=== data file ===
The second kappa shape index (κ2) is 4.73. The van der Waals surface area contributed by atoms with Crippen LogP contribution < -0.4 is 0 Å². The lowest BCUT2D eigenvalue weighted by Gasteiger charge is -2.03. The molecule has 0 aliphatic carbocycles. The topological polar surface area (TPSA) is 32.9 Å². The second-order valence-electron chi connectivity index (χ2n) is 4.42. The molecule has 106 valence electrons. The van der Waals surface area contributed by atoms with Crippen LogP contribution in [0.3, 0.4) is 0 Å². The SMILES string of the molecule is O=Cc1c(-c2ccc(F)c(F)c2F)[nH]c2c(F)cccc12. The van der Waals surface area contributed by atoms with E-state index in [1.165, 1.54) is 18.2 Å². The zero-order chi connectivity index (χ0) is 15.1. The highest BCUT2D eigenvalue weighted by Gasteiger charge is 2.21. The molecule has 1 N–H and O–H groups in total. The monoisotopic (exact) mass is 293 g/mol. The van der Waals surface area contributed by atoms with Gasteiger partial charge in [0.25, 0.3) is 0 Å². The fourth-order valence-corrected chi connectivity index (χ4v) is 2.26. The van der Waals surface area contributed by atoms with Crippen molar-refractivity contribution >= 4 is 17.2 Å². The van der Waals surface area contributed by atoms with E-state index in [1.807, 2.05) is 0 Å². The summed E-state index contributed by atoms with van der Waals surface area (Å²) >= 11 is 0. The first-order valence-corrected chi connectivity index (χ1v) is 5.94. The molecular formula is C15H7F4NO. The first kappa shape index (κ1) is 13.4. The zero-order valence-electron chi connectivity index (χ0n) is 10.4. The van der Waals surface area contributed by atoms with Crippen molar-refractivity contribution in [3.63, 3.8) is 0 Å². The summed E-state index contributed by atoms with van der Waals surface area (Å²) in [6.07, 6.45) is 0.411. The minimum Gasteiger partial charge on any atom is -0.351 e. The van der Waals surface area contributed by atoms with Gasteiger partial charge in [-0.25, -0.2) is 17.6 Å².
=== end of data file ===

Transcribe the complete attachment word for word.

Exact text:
The second kappa shape index (κ2) is 4.73. The van der Waals surface area contributed by atoms with Crippen LogP contribution < -0.4 is 0 Å². The lowest BCUT2D eigenvalue weighted by Gasteiger charge is -2.03. The molecule has 0 aliphatic carbocycles. The topological polar surface area (TPSA) is 32.9 Å². The second-order valence-electron chi connectivity index (χ2n) is 4.42. The molecule has 106 valence electrons. The van der Waals surface area contributed by atoms with Crippen LogP contribution in [0.3, 0.4) is 0 Å². The SMILES string of the molecule is O=Cc1c(-c2ccc(F)c(F)c2F)[nH]c2c(F)cccc12. The van der Waals surface area contributed by atoms with E-state index in [1.165, 1.54) is 18.2 Å². The zero-order chi connectivity index (χ0) is 15.1. The highest BCUT2D eigenvalue weighted by Gasteiger charge is 2.21. The molecule has 1 N–H and O–H groups in total. The monoisotopic (exact) mass is 293 g/mol. The van der Waals surface area contributed by atoms with Gasteiger partial charge in [0.25, 0.3) is 0 Å². The fourth-order valence-corrected chi connectivity index (χ4v) is 2.26. The van der Waals surface area contributed by atoms with Crippen molar-refractivity contribution >= 4 is 17.2 Å². The van der Waals surface area contributed by atoms with E-state index in [1.807, 2.05) is 0 Å². The summed E-state index contributed by atoms with van der Waals surface area (Å²) >= 11 is 0. The first-order valence-corrected chi connectivity index (χ1v) is 5.94. The molecular formula is C15H7F4NO. The first kappa shape index (κ1) is 13.4. The zero-order valence-electron chi connectivity index (χ0n) is 10.4. The van der Waals surface area contributed by atoms with Crippen molar-refractivity contribution in [3.63, 3.8) is 0 Å². The summed E-state index contributed by atoms with van der Waals surface area (Å²) in [6.07, 6.45) is 0.411. The minimum Gasteiger partial charge on any atom is -0.351 e. The van der Waals surface area contributed by atoms with Gasteiger partial charge in [-0.25, -0.2) is 17.6 Å².